Making Sense about Reported Brain Abnormalities in Autism
A review of the brain literature in autism suggests that brain abnormalities of germinal/stem proliferation cells acts as a loci minoris resistentia to different disease processes. In effect, secondary autism caused by tuberous sclerosis, rubella, cytomegalovirus, or associated with premature delivery provide for germinal cell alterations. A better understanding of this underlying process is the first step towards identifying putative risk factors and possibly averting this condition.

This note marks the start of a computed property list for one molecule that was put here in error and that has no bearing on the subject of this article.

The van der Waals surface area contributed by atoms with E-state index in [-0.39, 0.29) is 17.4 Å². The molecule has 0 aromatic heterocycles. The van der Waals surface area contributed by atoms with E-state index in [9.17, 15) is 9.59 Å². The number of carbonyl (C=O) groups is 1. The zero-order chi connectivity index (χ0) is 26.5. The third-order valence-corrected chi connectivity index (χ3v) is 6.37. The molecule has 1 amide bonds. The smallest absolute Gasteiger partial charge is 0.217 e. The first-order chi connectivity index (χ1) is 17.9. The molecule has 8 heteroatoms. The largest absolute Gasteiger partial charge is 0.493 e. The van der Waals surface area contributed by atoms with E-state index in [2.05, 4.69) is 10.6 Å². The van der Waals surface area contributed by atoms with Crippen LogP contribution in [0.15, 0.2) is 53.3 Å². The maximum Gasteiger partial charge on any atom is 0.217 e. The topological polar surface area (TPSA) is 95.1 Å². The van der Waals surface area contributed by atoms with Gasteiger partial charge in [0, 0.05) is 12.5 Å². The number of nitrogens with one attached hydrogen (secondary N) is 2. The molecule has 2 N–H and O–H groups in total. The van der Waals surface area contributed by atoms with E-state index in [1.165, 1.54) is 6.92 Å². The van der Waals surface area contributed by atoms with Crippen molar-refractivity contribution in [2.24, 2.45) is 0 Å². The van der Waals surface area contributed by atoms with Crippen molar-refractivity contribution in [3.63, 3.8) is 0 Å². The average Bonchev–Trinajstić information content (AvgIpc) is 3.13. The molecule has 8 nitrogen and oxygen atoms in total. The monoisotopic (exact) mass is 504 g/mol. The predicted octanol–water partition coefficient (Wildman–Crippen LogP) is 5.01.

Dr. Manuel Casanova was a founding member of the National Alliance for Autism Research. He chaired the Developmental Brain Disorders Study Section of the NIH and serves as an editor for eleven different journals. He has edited 3 books, written over 200 scientific articles and provided for over 300 congress presentations. Dr. Casanova is the recipient of a EUREKA award from the NIMH and in 2010 he was a plenary speaker at the World Organization of Autism Congress in Monterrey, Mexico.